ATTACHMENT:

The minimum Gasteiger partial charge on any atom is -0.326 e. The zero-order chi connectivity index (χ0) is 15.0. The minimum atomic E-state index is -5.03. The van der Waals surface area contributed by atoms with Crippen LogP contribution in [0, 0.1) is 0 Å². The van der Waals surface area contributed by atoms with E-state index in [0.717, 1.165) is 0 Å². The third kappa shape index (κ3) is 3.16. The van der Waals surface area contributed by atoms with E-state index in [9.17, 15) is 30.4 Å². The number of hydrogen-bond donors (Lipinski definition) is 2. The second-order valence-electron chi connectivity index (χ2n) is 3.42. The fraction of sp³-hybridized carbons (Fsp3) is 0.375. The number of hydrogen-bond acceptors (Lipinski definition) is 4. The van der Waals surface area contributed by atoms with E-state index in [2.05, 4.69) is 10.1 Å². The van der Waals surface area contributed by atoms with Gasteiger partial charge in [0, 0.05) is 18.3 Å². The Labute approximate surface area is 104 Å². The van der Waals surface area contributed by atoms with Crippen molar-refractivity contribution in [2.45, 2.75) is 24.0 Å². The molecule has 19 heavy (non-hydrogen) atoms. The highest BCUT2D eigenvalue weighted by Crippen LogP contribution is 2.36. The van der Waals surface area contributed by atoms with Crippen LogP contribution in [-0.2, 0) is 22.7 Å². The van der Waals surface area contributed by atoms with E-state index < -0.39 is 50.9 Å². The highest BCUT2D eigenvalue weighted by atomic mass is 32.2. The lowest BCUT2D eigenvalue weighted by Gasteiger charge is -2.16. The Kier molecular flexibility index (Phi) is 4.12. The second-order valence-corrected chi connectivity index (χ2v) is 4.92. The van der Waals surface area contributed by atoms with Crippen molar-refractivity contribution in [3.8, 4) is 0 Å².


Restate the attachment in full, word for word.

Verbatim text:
The minimum Gasteiger partial charge on any atom is -0.326 e. The zero-order chi connectivity index (χ0) is 15.0. The minimum atomic E-state index is -5.03. The van der Waals surface area contributed by atoms with Crippen LogP contribution in [0, 0.1) is 0 Å². The van der Waals surface area contributed by atoms with E-state index in [0.717, 1.165) is 0 Å². The third kappa shape index (κ3) is 3.16. The van der Waals surface area contributed by atoms with E-state index in [9.17, 15) is 30.4 Å². The number of hydrogen-bond donors (Lipinski definition) is 2. The second-order valence-electron chi connectivity index (χ2n) is 3.42. The fraction of sp³-hybridized carbons (Fsp3) is 0.375. The number of hydrogen-bond acceptors (Lipinski definition) is 4. The van der Waals surface area contributed by atoms with E-state index in [2.05, 4.69) is 10.1 Å². The van der Waals surface area contributed by atoms with Gasteiger partial charge in [0, 0.05) is 18.3 Å². The Labute approximate surface area is 104 Å². The van der Waals surface area contributed by atoms with Crippen molar-refractivity contribution in [2.45, 2.75) is 24.0 Å². The molecule has 19 heavy (non-hydrogen) atoms. The highest BCUT2D eigenvalue weighted by Crippen LogP contribution is 2.36. The van der Waals surface area contributed by atoms with Crippen LogP contribution in [-0.2, 0) is 22.7 Å². The van der Waals surface area contributed by atoms with E-state index < -0.39 is 50.9 Å². The highest BCUT2D eigenvalue weighted by atomic mass is 32.2. The lowest BCUT2D eigenvalue weighted by Gasteiger charge is -2.16. The Kier molecular flexibility index (Phi) is 4.12. The second-order valence-corrected chi connectivity index (χ2v) is 4.92. The van der Waals surface area contributed by atoms with Crippen molar-refractivity contribution in [3.8, 4) is 0 Å².